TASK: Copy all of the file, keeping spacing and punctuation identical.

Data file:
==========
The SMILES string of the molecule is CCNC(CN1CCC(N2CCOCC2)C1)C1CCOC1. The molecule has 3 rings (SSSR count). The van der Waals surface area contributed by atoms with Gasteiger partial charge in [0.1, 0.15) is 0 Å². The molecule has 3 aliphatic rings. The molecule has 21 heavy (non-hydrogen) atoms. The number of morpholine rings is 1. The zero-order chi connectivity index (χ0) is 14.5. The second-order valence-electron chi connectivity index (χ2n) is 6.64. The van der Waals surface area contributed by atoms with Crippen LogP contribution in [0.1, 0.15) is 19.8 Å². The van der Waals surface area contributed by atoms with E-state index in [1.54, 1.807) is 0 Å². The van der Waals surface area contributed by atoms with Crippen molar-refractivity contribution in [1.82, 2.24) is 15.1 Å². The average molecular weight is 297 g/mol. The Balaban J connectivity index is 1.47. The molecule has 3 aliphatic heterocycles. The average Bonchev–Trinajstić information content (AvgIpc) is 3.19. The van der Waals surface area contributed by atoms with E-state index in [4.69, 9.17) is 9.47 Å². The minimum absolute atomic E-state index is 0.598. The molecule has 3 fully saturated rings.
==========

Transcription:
The SMILES string of the molecule is CCNC(CN1CCC(N2CCOCC2)C1)C1CCOC1. The molecule has 3 rings (SSSR count). The van der Waals surface area contributed by atoms with Gasteiger partial charge in [0.1, 0.15) is 0 Å². The molecule has 3 aliphatic rings. The molecule has 21 heavy (non-hydrogen) atoms. The number of morpholine rings is 1. The zero-order chi connectivity index (χ0) is 14.5. The second-order valence-electron chi connectivity index (χ2n) is 6.64. The van der Waals surface area contributed by atoms with Crippen LogP contribution in [0.1, 0.15) is 19.8 Å². The van der Waals surface area contributed by atoms with E-state index in [1.54, 1.807) is 0 Å². The van der Waals surface area contributed by atoms with Crippen molar-refractivity contribution in [1.82, 2.24) is 15.1 Å². The average molecular weight is 297 g/mol. The Balaban J connectivity index is 1.47. The molecule has 3 aliphatic heterocycles. The average Bonchev–Trinajstić information content (AvgIpc) is 3.19. The van der Waals surface area contributed by atoms with E-state index in [4.69, 9.17) is 9.47 Å². The minimum absolute atomic E-state index is 0.598. The molecule has 3 fully saturated rings.